#5 The longest-running show isn’t what you’d guess. (Hint: It’s not even a musical!)
When you think of long-running shows on either the West End or Broadway what comes to mind? Cats? Les Misérables? Phantom of the Opera? All good guesses. In fact, Les Miz and Phantom are in second and third place, still running after 30 and 29 years respectively which is really impressive, and they both come in ahead of the longest running Broadway show, Phantom of the Opera (it opened on the West End two years before Broadway.)
But believe it or not, if you combined the number of performances of both Les Miz, AND Phantom, you STILL wouldn’t be able to touch the #1 spot. The Mousetrap by Agatha Christie is a murder mystery, a straight play, and it’s been running continuously since it opened in 1952!! That’s 63 years! That’s 25,393 performances! That’s longer than Alaska and Hawaii have been states! It’s been running since before Elvis music existed! Stalin was still alive when it opened!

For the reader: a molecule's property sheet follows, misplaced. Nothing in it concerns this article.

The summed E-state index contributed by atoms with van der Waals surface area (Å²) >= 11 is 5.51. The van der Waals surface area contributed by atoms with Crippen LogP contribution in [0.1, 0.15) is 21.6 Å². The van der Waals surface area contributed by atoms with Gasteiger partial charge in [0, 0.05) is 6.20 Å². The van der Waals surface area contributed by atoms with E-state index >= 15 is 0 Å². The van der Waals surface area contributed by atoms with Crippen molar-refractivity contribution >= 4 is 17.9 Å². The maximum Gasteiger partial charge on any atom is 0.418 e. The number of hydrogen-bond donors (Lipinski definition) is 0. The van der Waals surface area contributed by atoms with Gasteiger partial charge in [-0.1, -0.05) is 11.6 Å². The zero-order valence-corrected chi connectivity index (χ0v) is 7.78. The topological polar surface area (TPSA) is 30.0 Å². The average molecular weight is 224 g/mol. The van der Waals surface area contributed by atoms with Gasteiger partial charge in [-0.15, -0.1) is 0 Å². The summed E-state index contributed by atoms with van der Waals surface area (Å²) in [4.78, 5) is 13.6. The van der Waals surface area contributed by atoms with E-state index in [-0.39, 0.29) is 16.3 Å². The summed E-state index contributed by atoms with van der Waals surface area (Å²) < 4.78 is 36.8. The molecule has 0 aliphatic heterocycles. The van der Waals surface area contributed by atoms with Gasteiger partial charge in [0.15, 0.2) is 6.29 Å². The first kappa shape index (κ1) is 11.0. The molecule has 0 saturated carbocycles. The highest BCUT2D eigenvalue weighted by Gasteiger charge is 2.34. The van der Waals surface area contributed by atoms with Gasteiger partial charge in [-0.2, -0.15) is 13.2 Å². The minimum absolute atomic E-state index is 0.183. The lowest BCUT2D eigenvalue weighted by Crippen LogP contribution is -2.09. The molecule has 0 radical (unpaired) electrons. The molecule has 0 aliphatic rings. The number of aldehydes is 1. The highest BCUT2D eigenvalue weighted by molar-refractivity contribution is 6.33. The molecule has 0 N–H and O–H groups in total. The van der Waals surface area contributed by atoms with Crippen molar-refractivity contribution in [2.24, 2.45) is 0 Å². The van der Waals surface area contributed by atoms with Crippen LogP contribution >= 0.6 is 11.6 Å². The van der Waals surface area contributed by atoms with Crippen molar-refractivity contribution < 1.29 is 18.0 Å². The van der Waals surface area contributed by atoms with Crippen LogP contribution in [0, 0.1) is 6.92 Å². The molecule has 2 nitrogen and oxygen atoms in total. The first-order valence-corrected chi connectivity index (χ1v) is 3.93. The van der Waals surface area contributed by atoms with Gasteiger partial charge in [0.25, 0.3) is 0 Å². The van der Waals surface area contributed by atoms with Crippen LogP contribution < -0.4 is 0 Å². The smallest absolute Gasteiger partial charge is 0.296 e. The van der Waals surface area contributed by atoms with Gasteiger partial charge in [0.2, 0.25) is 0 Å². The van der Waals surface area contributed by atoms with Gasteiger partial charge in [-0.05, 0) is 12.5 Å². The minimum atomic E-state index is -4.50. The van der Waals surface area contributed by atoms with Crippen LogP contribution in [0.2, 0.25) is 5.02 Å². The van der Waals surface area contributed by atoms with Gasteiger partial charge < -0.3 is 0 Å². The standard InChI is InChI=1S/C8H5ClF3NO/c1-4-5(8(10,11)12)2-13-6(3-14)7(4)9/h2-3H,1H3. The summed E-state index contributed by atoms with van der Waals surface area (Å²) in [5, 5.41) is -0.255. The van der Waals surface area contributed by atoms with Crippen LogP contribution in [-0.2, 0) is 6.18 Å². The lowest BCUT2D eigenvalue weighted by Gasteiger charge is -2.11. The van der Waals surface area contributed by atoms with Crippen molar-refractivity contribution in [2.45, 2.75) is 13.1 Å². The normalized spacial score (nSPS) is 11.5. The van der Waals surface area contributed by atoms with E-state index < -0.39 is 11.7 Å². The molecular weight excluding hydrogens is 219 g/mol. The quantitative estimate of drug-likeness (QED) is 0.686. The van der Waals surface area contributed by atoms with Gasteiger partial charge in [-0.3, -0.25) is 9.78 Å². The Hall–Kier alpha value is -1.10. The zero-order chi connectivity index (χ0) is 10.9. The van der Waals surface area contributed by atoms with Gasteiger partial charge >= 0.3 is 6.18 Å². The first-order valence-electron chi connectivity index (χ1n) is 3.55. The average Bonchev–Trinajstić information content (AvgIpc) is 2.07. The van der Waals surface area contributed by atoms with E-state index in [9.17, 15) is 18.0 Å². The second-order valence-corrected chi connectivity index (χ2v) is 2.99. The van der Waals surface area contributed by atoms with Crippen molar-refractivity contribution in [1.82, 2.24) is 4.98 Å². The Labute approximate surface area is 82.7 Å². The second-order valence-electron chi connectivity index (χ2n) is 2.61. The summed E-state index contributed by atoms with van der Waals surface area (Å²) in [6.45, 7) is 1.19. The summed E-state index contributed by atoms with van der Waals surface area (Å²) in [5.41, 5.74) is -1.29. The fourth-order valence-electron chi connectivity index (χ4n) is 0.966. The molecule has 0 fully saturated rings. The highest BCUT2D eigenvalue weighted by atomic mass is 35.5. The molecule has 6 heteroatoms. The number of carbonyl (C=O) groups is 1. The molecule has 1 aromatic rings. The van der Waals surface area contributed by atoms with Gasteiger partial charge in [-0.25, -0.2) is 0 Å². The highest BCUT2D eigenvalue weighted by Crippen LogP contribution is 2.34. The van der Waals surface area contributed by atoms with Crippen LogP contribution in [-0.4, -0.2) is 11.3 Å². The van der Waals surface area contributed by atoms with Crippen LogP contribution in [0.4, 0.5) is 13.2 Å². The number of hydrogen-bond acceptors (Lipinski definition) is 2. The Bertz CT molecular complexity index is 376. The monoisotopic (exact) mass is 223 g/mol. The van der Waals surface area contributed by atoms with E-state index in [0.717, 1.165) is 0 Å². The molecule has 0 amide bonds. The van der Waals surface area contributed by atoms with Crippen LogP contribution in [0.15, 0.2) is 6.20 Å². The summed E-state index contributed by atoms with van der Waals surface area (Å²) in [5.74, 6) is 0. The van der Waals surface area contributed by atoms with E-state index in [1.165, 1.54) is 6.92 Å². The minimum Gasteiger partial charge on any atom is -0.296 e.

OK, we think that’s out of our system. But seriously, that’s a long time. In fact it’s the longest running play in the world—by a lot. The best part is that since it’s a murder mystery, after the show they ask people not to reveal the twist ending. So even though over 25,000 audiences have seen it over the past 63 years, we don’t want any spoilers please.
I hope you’ve enjoyed this teeny, tiny taste of what’s up with the West End. You should go! And if you’re more inclined to dream about performing in the West End than attending performances, be sure to check out our program. (The application deadline is March 15!)
Ben Abbott is Performing Arts Abroad’s Outreach Coordinator. He has business cards and everything.